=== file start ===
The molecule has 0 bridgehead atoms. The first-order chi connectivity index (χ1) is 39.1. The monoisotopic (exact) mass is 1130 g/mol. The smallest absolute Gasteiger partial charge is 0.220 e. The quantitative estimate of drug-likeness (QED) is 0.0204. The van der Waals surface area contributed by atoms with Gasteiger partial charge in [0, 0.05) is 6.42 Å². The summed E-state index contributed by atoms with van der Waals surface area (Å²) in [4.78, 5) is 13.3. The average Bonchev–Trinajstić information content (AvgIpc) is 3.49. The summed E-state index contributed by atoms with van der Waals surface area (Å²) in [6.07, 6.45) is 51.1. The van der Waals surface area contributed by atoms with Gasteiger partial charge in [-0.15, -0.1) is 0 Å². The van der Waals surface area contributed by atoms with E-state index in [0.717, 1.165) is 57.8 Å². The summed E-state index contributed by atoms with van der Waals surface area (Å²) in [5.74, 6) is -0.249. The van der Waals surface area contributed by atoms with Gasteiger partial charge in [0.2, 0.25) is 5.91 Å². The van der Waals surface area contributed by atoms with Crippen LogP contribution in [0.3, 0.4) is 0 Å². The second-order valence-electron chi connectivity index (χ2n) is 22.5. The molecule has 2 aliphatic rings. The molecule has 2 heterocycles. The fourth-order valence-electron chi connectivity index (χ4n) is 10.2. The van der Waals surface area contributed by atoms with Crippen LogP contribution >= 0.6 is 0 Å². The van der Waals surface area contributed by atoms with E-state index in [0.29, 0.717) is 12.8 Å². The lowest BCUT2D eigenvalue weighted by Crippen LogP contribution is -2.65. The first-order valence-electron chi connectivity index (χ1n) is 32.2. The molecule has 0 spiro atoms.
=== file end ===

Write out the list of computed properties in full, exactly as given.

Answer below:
The molecule has 0 bridgehead atoms. The first-order chi connectivity index (χ1) is 39.1. The monoisotopic (exact) mass is 1130 g/mol. The smallest absolute Gasteiger partial charge is 0.220 e. The quantitative estimate of drug-likeness (QED) is 0.0204. The van der Waals surface area contributed by atoms with Gasteiger partial charge in [0, 0.05) is 6.42 Å². The summed E-state index contributed by atoms with van der Waals surface area (Å²) in [4.78, 5) is 13.3. The average Bonchev–Trinajstić information content (AvgIpc) is 3.49. The summed E-state index contributed by atoms with van der Waals surface area (Å²) in [6.07, 6.45) is 51.1. The van der Waals surface area contributed by atoms with Gasteiger partial charge in [-0.15, -0.1) is 0 Å². The van der Waals surface area contributed by atoms with E-state index in [0.717, 1.165) is 57.8 Å². The summed E-state index contributed by atoms with van der Waals surface area (Å²) in [5.74, 6) is -0.249. The van der Waals surface area contributed by atoms with Gasteiger partial charge in [0.2, 0.25) is 5.91 Å². The van der Waals surface area contributed by atoms with Crippen LogP contribution in [0.3, 0.4) is 0 Å². The second-order valence-electron chi connectivity index (χ2n) is 22.5. The molecule has 2 aliphatic rings. The molecule has 2 heterocycles. The fourth-order valence-electron chi connectivity index (χ4n) is 10.2. The van der Waals surface area contributed by atoms with Crippen LogP contribution >= 0.6 is 0 Å². The van der Waals surface area contributed by atoms with E-state index in [0.29, 0.717) is 12.8 Å². The lowest BCUT2D eigenvalue weighted by Crippen LogP contribution is -2.65. The first-order valence-electron chi connectivity index (χ1n) is 32.2. The molecule has 0 spiro atoms.